But if the schools remain small, even at their projected maximum roll levels, they will remain expensive and not achieve the same reduced average funding per student that larger schools achieve.
Minister of Education, Hekia Parata, is on record in parliament acknowledging that small schools are expensive.
Issue 5: Then why create more small schools?
Why are we creating new schools at all, given that many of the new Partnership Schools are not in areas of roll growth? This is also inconsistent with Treasury’s advice to the incoming government in 2011, which advised the government to “rationalise the school network”!
New partnership schools in 2014 have been created in South Auckland (South Auckland Middle School and Rise Up Academy) Albany (Vanguard Military School) and in Whangarei (Paraoa). The four schools proposed for 2015 will be in South Auckland (Pacific Advance Senior School and Waatea), West Auckland (Middle School West Auckland) and Teina, a sister primary school in Whangarei for the Paraoa secondary school. That makes a total of 8 schools that are, in reality, in areas where schools already exist.
Why, therefore, is the State using a funding model which is seeking to fund these new schools on an equivalent basis to that used to create new State schools, when there is existing capacity in the school network?
Issue 6: “All new schools are also funded for a minimum roll even if the school, on opening, is below that roll number.”
What has been the actual experience so far with the schools’ rolls?
The roll return information is contained in the “Schools Directory” spreadsheet available on the Ministry’s Education Counts website at
|School||Guaranteed Minimum Roll*||1 March Actual Roll||1 July Actual Roll||October ActualRoll||Maximum Roll|
|South Auckland Middle School||90||108||110||107||120|
|Rise Up Academy||50||42||46||48||100|
|Vanguard Military School||108||104||93||79||192|
Based on actual roll experience, three schools were funded during the course of the 2014 year on a “Guaranteed Minimum Roll” number of students that was greater than their actual roll returns ever recorded.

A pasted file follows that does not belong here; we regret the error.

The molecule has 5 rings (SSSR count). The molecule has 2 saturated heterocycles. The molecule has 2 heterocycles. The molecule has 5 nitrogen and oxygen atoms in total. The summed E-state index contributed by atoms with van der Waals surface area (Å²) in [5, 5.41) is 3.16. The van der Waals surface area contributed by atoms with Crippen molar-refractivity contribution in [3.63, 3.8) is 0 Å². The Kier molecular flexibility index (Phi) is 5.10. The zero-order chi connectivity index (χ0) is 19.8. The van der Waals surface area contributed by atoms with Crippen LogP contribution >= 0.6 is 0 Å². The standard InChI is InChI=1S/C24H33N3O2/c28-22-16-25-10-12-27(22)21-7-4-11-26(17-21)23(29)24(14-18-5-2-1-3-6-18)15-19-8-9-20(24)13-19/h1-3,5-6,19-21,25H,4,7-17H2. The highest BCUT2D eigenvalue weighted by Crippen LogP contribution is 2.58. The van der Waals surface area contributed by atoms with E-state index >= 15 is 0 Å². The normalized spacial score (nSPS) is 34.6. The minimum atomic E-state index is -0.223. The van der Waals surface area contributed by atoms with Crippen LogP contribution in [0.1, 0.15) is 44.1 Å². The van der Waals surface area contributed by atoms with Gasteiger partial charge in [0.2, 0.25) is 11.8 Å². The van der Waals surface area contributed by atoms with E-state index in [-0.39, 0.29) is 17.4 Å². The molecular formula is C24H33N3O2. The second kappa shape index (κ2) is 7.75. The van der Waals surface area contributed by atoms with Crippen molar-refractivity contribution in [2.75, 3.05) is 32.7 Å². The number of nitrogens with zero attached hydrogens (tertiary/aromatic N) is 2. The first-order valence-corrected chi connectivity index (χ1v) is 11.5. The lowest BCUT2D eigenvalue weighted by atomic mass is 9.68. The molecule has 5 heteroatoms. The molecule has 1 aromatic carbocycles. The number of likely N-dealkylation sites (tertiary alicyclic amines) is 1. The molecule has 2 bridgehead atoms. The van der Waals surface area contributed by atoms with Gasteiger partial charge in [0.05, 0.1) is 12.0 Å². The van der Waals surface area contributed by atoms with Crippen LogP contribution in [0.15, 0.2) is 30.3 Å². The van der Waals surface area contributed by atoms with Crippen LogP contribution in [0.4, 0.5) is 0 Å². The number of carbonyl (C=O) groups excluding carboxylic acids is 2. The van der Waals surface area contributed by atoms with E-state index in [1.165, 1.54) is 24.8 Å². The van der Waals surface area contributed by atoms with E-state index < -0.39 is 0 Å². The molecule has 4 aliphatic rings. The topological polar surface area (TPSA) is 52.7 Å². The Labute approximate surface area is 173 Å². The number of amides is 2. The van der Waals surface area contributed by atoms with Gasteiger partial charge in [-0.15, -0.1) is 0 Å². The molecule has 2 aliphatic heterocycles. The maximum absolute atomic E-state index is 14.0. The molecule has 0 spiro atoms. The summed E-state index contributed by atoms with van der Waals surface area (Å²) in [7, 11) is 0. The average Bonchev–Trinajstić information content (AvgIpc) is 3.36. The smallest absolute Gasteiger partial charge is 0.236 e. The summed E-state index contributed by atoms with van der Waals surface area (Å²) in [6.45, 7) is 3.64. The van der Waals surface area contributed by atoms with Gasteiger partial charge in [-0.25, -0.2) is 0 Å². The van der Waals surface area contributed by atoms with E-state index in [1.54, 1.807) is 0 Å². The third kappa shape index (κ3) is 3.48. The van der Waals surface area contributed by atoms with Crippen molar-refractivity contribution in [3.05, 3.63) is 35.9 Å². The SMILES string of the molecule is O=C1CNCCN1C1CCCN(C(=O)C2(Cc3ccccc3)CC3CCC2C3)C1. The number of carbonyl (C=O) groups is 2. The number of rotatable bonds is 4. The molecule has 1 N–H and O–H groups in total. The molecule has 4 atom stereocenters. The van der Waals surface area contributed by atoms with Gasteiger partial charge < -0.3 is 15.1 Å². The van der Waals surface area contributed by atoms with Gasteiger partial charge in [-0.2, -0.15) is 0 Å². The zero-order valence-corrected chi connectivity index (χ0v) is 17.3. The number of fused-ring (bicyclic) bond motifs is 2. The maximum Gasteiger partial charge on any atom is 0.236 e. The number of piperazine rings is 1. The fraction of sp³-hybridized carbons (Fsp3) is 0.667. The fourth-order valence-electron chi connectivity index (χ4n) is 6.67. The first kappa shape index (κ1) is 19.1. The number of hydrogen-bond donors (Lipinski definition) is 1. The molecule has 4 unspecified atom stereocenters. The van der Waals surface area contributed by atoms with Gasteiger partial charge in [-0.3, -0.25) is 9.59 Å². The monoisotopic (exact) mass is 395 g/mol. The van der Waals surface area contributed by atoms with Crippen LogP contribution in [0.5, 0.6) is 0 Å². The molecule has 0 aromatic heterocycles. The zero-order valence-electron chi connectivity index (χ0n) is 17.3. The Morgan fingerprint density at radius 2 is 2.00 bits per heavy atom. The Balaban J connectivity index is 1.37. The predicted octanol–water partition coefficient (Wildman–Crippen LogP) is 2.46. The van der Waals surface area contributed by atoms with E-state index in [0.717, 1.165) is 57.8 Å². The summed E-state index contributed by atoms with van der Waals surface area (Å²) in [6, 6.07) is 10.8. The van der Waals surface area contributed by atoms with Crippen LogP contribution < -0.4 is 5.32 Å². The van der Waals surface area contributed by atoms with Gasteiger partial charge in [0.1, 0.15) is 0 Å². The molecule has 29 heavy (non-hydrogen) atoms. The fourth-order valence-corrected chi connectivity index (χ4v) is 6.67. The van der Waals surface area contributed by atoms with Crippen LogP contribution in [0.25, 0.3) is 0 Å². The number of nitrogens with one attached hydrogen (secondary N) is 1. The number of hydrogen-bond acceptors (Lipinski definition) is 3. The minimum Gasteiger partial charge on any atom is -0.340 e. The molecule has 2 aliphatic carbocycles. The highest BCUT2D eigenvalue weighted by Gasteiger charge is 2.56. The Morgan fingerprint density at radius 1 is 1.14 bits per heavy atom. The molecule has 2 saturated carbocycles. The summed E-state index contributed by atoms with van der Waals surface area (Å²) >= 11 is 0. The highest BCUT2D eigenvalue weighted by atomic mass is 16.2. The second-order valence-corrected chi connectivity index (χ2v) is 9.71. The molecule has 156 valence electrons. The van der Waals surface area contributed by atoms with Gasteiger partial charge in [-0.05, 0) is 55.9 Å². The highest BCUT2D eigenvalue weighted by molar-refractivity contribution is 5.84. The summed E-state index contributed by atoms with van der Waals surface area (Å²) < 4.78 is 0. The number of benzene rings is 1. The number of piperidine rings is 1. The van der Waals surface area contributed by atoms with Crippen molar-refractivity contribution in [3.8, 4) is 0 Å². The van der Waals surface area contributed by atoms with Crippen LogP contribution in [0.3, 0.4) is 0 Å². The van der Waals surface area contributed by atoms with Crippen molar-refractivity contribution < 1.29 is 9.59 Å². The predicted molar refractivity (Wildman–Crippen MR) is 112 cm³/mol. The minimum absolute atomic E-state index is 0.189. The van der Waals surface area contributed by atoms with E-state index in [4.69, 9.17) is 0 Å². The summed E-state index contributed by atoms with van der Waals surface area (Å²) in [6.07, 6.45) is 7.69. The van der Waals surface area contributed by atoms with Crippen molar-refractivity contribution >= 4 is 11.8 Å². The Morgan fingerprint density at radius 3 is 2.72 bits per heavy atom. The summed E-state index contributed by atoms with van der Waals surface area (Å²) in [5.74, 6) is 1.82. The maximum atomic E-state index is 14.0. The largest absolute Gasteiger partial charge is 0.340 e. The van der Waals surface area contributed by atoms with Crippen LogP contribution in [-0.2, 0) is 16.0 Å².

What evidence is there that the Partnership schools’ rolls are consistent with the projections and assumptions underlying their funding model? In particular, the Ministry comment that “the amounts above may alter if a school is not proposing to reach its maximum roll in the first few years…” is certainly relevant here.
How were the “Guaranteed Minimum Rolls” determined for the 2014 year? What, if any, changes are to be implemented by the Ministry in the procedures used to determine the Guaranteed Minimum Roll for any new schools in the future?
At what stage of their development will the secondary schools be subject to the same funding reduction regime that now applies to the funding for State and State-Integrated secondary schools, where funding is reduced during the course of a year if the school’s actual roll falls?
Bill Courtney – SOSNZ
Hekia Parata, quoted in stuff.co.nz, Monday 17 November 2014:
“The profession and academics of New Zealand determined that those were the right steps to be taken in each progression through our education system,” Parata said.
Well, Hekia, some of us beg to differ. National Standards has always been a highly contentious policy. But there is no excuse for anyone making statements about the system that are simply not true.
We need to ensure that historical fact is recorded and is not distorted by contemporary political spin.
Many parents, media and commentators might assume that the National Standards were set correctly and were properly tested.
But those of us involved in the debate over time know that there are several issues around the construct of the Standards that have never been resolved.
Let’s check the history:
•The Standards were developed by two small teams of developers (one wrote the Reading and Writing Standards and the other wrote the Maths Standards);
• These people were chosen by the Ministry of Education and mainly included external contractors;
• The Standards were written in a very short period of time in the first half of 2009;